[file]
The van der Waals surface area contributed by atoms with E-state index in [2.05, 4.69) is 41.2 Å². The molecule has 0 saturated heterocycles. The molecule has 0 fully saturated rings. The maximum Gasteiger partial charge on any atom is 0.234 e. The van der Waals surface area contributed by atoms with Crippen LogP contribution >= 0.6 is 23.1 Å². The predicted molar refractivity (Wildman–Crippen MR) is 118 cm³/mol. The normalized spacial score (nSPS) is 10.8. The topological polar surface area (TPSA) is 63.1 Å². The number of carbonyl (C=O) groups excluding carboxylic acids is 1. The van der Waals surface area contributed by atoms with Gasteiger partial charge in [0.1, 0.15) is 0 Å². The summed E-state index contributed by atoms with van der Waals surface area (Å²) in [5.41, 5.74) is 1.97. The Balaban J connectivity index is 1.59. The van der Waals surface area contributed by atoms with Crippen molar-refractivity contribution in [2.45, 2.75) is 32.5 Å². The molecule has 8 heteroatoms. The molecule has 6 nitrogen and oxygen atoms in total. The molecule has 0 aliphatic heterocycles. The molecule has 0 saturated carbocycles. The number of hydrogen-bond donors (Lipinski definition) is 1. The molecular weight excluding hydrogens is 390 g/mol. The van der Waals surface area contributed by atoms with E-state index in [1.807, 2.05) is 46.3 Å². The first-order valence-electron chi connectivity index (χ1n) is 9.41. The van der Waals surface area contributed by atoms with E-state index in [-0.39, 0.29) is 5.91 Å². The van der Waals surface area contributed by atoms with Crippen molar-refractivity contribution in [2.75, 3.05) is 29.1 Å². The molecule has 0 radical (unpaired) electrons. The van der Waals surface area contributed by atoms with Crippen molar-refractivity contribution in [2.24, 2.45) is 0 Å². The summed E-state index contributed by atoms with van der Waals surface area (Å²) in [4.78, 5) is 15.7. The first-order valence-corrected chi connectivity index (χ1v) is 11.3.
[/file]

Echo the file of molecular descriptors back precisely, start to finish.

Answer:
The van der Waals surface area contributed by atoms with E-state index in [2.05, 4.69) is 41.2 Å². The molecule has 0 saturated heterocycles. The molecule has 0 fully saturated rings. The maximum Gasteiger partial charge on any atom is 0.234 e. The van der Waals surface area contributed by atoms with Crippen LogP contribution >= 0.6 is 23.1 Å². The predicted molar refractivity (Wildman–Crippen MR) is 118 cm³/mol. The normalized spacial score (nSPS) is 10.8. The topological polar surface area (TPSA) is 63.1 Å². The number of carbonyl (C=O) groups excluding carboxylic acids is 1. The van der Waals surface area contributed by atoms with Gasteiger partial charge in [0.1, 0.15) is 0 Å². The summed E-state index contributed by atoms with van der Waals surface area (Å²) in [5.41, 5.74) is 1.97. The Balaban J connectivity index is 1.59. The van der Waals surface area contributed by atoms with Crippen molar-refractivity contribution in [2.45, 2.75) is 32.5 Å². The molecule has 8 heteroatoms. The molecule has 6 nitrogen and oxygen atoms in total. The molecule has 0 aliphatic heterocycles. The molecule has 0 saturated carbocycles. The number of hydrogen-bond donors (Lipinski definition) is 1. The molecular weight excluding hydrogens is 390 g/mol. The van der Waals surface area contributed by atoms with E-state index in [1.807, 2.05) is 46.3 Å². The first-order valence-electron chi connectivity index (χ1n) is 9.41. The van der Waals surface area contributed by atoms with E-state index in [-0.39, 0.29) is 5.91 Å². The van der Waals surface area contributed by atoms with Crippen molar-refractivity contribution in [2.75, 3.05) is 29.1 Å². The molecule has 0 radical (unpaired) electrons. The van der Waals surface area contributed by atoms with Crippen molar-refractivity contribution in [2.24, 2.45) is 0 Å². The summed E-state index contributed by atoms with van der Waals surface area (Å²) in [4.78, 5) is 15.7. The first-order valence-corrected chi connectivity index (χ1v) is 11.3.